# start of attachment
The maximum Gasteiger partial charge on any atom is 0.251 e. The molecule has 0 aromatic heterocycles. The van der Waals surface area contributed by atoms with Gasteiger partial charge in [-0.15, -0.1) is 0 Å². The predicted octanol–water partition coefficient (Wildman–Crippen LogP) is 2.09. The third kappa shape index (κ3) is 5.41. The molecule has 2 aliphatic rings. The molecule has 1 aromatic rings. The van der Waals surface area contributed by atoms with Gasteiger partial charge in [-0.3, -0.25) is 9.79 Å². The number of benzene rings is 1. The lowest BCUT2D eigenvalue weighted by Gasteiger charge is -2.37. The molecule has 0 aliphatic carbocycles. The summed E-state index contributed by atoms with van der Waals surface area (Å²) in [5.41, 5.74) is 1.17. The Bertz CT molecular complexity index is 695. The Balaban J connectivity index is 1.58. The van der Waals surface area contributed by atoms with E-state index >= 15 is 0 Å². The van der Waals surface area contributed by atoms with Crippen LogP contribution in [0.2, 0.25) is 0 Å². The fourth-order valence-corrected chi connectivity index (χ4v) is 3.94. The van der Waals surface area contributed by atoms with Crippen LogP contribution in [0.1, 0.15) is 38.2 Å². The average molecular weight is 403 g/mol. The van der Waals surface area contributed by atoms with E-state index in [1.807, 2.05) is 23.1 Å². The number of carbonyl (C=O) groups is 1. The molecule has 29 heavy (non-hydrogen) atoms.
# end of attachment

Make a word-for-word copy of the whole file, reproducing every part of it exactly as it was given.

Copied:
The maximum Gasteiger partial charge on any atom is 0.251 e. The molecule has 0 aromatic heterocycles. The van der Waals surface area contributed by atoms with Gasteiger partial charge in [-0.15, -0.1) is 0 Å². The predicted octanol–water partition coefficient (Wildman–Crippen LogP) is 2.09. The third kappa shape index (κ3) is 5.41. The molecule has 2 aliphatic rings. The molecule has 1 aromatic rings. The van der Waals surface area contributed by atoms with Gasteiger partial charge in [-0.3, -0.25) is 9.79 Å². The number of benzene rings is 1. The lowest BCUT2D eigenvalue weighted by Gasteiger charge is -2.37. The molecule has 0 aliphatic carbocycles. The summed E-state index contributed by atoms with van der Waals surface area (Å²) in [5.41, 5.74) is 1.17. The Bertz CT molecular complexity index is 695. The Balaban J connectivity index is 1.58. The van der Waals surface area contributed by atoms with E-state index >= 15 is 0 Å². The van der Waals surface area contributed by atoms with Crippen LogP contribution in [0.2, 0.25) is 0 Å². The fourth-order valence-corrected chi connectivity index (χ4v) is 3.94. The van der Waals surface area contributed by atoms with Crippen LogP contribution in [0.1, 0.15) is 38.2 Å². The average molecular weight is 403 g/mol. The van der Waals surface area contributed by atoms with E-state index in [1.807, 2.05) is 23.1 Å². The number of carbonyl (C=O) groups is 1. The molecule has 29 heavy (non-hydrogen) atoms.